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Post Lot Text
A BRONZE FIGURE OF LOUIS XIV
ATTRIBUTED TO JEAN BAPTISTE DEFER (1674-AFTER 1714), EARLY 18TH CENTURY Depicted standing in contrapposto, wearing elaborate armour and with his left hand resting on a shield, inscribed 'Nec. Pluribusse.Impart', with a cockerel by his right foot on a base inscribed 'Louis XIIII Roy.de frence./et.de navarre', all on an integrally cast square base and modern revolving plinth, the underside of the bronze with the remains of a paper label inscribed '5, Ru.../P'; on a rectangular tapering red marble pedestal column on a spreading base with re-entrant corners; reddish brown patina with light brown high points; very minor casting flaws, minor chips to pedestal column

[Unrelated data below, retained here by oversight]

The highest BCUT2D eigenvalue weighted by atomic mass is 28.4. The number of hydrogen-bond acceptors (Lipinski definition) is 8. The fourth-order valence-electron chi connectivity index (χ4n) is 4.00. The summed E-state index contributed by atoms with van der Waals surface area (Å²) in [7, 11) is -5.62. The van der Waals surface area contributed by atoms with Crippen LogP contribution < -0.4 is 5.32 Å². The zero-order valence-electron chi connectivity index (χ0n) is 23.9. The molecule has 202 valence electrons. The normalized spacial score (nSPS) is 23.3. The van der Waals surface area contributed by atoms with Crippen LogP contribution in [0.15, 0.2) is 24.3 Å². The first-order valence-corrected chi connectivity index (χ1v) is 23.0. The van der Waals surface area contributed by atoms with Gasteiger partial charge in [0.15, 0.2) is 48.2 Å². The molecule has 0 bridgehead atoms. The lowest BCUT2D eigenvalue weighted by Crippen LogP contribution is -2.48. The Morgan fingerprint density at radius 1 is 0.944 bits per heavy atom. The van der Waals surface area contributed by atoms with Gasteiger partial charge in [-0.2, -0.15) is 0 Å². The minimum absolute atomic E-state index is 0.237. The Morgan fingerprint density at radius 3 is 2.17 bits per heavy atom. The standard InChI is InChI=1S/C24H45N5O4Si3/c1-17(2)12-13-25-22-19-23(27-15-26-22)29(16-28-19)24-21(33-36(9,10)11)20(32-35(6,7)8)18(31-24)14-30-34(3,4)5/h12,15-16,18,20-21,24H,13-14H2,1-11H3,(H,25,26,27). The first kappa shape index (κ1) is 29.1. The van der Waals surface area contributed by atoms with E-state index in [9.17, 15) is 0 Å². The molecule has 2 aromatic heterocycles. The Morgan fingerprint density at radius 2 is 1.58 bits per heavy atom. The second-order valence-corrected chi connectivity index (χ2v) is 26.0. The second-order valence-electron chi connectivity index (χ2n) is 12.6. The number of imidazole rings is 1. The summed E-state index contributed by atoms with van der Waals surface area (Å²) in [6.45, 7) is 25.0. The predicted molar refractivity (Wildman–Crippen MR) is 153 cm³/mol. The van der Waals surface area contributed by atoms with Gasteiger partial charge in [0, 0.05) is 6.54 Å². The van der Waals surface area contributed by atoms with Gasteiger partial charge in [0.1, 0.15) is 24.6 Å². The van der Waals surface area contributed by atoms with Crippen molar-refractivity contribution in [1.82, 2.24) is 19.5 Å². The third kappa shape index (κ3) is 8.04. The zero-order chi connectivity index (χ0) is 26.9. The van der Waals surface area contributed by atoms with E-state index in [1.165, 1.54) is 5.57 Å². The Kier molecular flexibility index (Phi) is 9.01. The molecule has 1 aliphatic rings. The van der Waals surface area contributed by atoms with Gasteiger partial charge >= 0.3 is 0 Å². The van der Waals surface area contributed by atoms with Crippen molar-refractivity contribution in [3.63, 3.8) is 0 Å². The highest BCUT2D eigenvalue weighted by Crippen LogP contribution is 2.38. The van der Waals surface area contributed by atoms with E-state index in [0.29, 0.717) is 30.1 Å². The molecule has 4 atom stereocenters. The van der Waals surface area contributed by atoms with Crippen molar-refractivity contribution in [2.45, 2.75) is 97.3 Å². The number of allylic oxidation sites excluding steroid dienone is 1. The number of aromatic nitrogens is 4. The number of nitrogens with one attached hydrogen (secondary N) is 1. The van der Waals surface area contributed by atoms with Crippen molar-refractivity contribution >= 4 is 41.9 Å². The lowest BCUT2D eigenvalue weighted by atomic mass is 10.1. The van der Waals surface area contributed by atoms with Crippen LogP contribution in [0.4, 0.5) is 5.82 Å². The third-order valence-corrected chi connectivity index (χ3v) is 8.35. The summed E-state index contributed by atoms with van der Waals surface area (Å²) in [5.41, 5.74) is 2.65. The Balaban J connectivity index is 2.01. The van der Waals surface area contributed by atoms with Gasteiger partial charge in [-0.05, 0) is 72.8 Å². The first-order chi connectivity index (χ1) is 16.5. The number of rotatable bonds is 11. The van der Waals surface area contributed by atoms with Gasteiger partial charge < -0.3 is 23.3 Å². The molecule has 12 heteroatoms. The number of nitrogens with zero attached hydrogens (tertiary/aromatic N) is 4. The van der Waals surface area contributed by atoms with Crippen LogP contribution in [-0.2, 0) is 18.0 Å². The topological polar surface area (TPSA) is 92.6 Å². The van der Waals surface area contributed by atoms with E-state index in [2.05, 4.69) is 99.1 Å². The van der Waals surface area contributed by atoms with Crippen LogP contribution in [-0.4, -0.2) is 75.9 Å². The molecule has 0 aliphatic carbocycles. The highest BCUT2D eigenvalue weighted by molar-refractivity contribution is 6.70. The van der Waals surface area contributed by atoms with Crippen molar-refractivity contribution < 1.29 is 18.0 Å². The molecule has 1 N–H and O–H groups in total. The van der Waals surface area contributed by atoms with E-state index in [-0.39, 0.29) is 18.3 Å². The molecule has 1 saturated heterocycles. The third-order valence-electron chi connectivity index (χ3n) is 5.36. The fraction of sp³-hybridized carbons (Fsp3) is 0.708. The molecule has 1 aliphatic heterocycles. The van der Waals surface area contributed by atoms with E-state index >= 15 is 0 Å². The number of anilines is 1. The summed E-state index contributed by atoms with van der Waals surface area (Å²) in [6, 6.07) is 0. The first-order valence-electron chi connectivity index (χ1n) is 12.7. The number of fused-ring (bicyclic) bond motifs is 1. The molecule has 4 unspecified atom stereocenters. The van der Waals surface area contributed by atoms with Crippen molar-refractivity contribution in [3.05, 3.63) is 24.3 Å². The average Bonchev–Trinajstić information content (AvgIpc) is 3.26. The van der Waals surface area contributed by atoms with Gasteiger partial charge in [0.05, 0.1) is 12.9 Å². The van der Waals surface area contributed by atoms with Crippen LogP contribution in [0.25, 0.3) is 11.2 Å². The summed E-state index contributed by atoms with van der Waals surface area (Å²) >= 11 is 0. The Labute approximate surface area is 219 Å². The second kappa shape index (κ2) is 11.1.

Little is known about the sculptor Jean-Baptiste Defer (1674-after 1714), apart from the fact he was awarded a number of prizes in his youth, and that he studied in Rome between 1699 and 1700. The majority of his work consists of relief decoration for various projects, including the chapel at Versailles (Souchal, op. cit., I, pp. 236-237). This bronze is a small replica of a marble commissioned in 1704 for the garden of J.-B. de Waldorf, the representative of the Elector of Cologne. It represents the king in a heroic pose wearing armour and holding a richly decorated shield. Alongside him is a pedestal inscribed with his name and his most important titles, topped by the French cockerel.
The composition is recognised from two other bronzes listed by Souchal, including one that is unfinished and another that is described as having formed part of the Beurdeley collection (Souchal, op. cit., IV, pp. 66-67). This bronze is remarkable for its rich patina and for its meticulous detail, including the breastplate and the shield bearing the emblems of the French monarchy and the Sun King himself.